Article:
Editor's note: As our lodging experts, David and Kay Scott, continue on their 2010 odyssey across the National Park System, they get to sample some of the best lodging, food, and camping there is to be had. This dispatch was filed on their last night in Shenandoah National Park.
We were on our second-floor balcony reading when we noticed someone below walk to the wooden railing separating the lodge grounds from the surrounding countryside. He pointed west toward the woods. Coming through the trees and into the small meadow were two bear cubs that commenced frolicking in the grass. They ran back and forth and one suddenly jumped and caught the side of a tree. A short time later their mother lumbered out of the woods and sat near where her cubs were playing They soon walked to their mother and began nursing. This scene must have played out for 20 minutes before the cubs followed the sow over a small rise and back into the woods.
This is our way of introducing you to Big Meadows Lodge, where we spent the last two nights. This is the third of Shenandoah National Park's lodges managed by Aramark Parks and Destinations. Tucked between Skyland Resort 10 miles north and Lewis Mountain Cabins 6 miles south, Big Meadows has its own unique personality.
Big Meadows has fewer rooms and is more compact compared to Skyland Resort with its many buildings. All of the rooms at Big Meadows are within easy walking distance of the main lodge that houses the registration desk, dining room, gift shop, and lobby. Some guest rooms are in the main lodge building. Although at a high elevation, the terrain is flat so there are no hills to climb unless you hike away from the lodge complex.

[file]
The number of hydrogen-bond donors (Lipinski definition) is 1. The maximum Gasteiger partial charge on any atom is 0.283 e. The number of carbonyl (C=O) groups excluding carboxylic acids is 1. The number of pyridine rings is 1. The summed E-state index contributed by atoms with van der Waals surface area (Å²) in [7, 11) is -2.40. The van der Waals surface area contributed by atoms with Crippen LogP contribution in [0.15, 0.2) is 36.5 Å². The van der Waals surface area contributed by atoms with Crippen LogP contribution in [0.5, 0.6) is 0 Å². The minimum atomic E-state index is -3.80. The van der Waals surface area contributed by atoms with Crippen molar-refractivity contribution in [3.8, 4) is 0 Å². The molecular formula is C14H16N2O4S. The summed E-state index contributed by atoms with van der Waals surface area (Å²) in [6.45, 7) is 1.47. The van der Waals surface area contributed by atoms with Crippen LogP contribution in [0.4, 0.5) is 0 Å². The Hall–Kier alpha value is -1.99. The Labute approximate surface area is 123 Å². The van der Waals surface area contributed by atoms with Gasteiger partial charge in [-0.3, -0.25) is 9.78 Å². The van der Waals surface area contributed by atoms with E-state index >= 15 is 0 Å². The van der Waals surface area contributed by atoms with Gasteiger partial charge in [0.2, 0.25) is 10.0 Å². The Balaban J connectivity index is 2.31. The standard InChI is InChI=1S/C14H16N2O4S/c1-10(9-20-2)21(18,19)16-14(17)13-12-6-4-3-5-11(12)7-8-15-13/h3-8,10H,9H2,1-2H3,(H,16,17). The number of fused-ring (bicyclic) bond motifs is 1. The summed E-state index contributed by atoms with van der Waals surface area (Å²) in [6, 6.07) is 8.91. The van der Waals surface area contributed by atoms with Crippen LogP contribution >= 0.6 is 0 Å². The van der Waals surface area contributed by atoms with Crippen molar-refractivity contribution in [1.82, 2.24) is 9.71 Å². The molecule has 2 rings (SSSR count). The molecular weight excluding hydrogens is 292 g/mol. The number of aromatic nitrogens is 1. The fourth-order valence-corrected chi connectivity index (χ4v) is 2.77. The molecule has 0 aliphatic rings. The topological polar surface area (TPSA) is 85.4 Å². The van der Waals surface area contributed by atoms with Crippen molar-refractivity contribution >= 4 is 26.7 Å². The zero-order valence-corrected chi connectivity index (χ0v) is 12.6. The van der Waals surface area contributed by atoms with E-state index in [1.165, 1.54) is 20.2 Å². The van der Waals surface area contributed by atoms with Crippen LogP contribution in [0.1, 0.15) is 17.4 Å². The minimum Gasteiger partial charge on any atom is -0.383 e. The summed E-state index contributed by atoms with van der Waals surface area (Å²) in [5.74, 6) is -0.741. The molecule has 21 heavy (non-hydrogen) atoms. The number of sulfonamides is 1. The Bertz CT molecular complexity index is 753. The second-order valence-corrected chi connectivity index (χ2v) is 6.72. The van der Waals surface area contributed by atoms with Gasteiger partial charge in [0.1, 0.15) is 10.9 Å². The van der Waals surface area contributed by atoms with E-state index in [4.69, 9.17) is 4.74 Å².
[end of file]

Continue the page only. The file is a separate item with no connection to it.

Skyland offers better views of the Shenandoah Valley from most of its rooms. Big Meadows is surrounded by a hardwood forest, and while good views are available from several locations, most views from guest rooms are obscured by trees.
Big Meadows Lodge offers six categories of rooms ranging from rustic cabins and rooms in the main lodge that rent for $106 per night, to $161 for more modern Blue Ridge rooms and ten large Mountain Top rooms, the latter of which have wood-burning fireplaces but no particularly good views. Traditional Lodge Rooms are relatively nice, but without a view, and rent for $125. Five units, including one cabin, have two bedrooms but rent for the same price as units with a single bedroom. These are great for families with children.
The dining room is quite attractive with a wall of windows and a menu similar to that at Skyland. In fact, the two lodges share the same executive chef. The signature dining room dessert is Mile High Blackberry Ice Cream Pie, a dish that Kay was unable to resist. This thing was amazing and could probably have fed four. In our case, it fed two.
A nice Park Service visitor center on Skyline Drive at the entrance to Big Meadows offers exhibits examining the history of the Big Meadows area. An adjacent store has a gift shop, coffee shop, and a fairly nice grocery store.
So, were we just lucky to see the bears? Probably, but the following morning we were sitting in the lounge when a young bear walked out of the woods behind the dining room. No more than five minutes later a mother and two cubs appeared in the same area. The cubs were smaller than those we had witnessed the prior night, so this was a different family. We have now seen more bears in two days at Big Meadows than during the last four trips to Yellowstone National Park.
Tuesday was cool with extended periods of fog floating through the Big Meadows area. A little rain, no sunshine, but lots of reading and writing. Not a bad day. Today we leave Shenandoah National Park to travel west. Tomorrow’s blog will offer Traveler readers an overview of our trip and a plan for a similar trip of your own. See you then.
David and Kay Scott are regular contributors to the Traveler. Their book, The Complete Guide to the National Park Lodges was first published by the Globe Pequot Press in 1997 and is now in its sixth edition.